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The Transformation of Heroes – Siegfried and the Nibelungen through the Centuries

May 28, 2011 - 8:00 am - 10:00 am

 Winder McConnell is a Professor of German Studies at UC Davis.  

    England has its King Arthur and St. George, France, Charlemagne and Roland, ancient Babylon, Gilgamesh and Enkidu, Greece, Odysseus, Rome, Aeneas, and, in more modern times, America can boast of Daniel Boone and Davy Crockett. The hero appears to be part of the integral psychological make-up of society, regardless of time or place. It is no different in Germany; although heroes and the heroic enjoyed little currency in the wake of the Second World War, the “Siegfried” film, The Dark Kingdom (2004; directed by Uli Edel), emerged as the highest-rated mini-series shown on German television that year. Had Siegfried emerged again as the apotheosis of the German “national” hero?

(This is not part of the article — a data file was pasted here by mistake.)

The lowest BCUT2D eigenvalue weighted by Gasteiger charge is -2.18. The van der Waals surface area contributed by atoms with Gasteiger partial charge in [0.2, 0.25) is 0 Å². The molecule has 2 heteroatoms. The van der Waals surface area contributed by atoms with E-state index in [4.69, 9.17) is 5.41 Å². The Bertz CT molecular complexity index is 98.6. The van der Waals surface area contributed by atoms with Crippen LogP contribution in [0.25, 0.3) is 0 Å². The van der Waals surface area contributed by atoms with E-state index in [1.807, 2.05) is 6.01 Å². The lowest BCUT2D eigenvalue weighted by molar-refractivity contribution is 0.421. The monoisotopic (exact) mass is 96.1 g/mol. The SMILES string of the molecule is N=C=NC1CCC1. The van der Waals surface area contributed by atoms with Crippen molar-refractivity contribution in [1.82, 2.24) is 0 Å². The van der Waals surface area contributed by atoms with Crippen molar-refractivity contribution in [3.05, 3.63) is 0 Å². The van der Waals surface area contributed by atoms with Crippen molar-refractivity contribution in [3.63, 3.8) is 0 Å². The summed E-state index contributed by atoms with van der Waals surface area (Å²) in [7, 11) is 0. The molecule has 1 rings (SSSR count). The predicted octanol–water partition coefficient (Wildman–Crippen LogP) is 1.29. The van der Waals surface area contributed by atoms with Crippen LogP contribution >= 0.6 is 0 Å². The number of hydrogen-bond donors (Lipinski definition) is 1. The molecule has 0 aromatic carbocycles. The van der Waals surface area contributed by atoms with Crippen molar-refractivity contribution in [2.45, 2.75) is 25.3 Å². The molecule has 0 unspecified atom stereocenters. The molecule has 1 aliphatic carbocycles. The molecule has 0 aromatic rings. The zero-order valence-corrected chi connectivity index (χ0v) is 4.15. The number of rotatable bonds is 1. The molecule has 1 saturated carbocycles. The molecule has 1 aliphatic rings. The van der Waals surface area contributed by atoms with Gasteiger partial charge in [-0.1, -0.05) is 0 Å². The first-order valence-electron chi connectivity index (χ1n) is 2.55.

In his talk, Professor McConnell will look at the portrayal of the by no means unproblematic hero, Siegfried, in the Middle High German Nibelungenlied, the Old Norse analogues of the Siegfried story, the transformation of the figure into a buffoon-like character in later literary treatments of the sixteenth and seventeenth century, and Wagner’s recognition of Siegfried’s ambivalent nature in his Ring. Finally, he will also give some consideration to the reception of Siegfried and the Nibelungen in extra-literary venues in the twentieth and twenty-first century, where the accent is devoid of the burlesque, so that one might speak with some justification of the “rehabilitation” of the German hero

 Parking on-site $3.50 per hour  (max $15) or the $5 UCSF lot  or  street parking 

 From the East Bay:  BART to Embarcadero and transfer to the MUNI #1 California line 




May 28, 2011
8:00 am - 10:00 am

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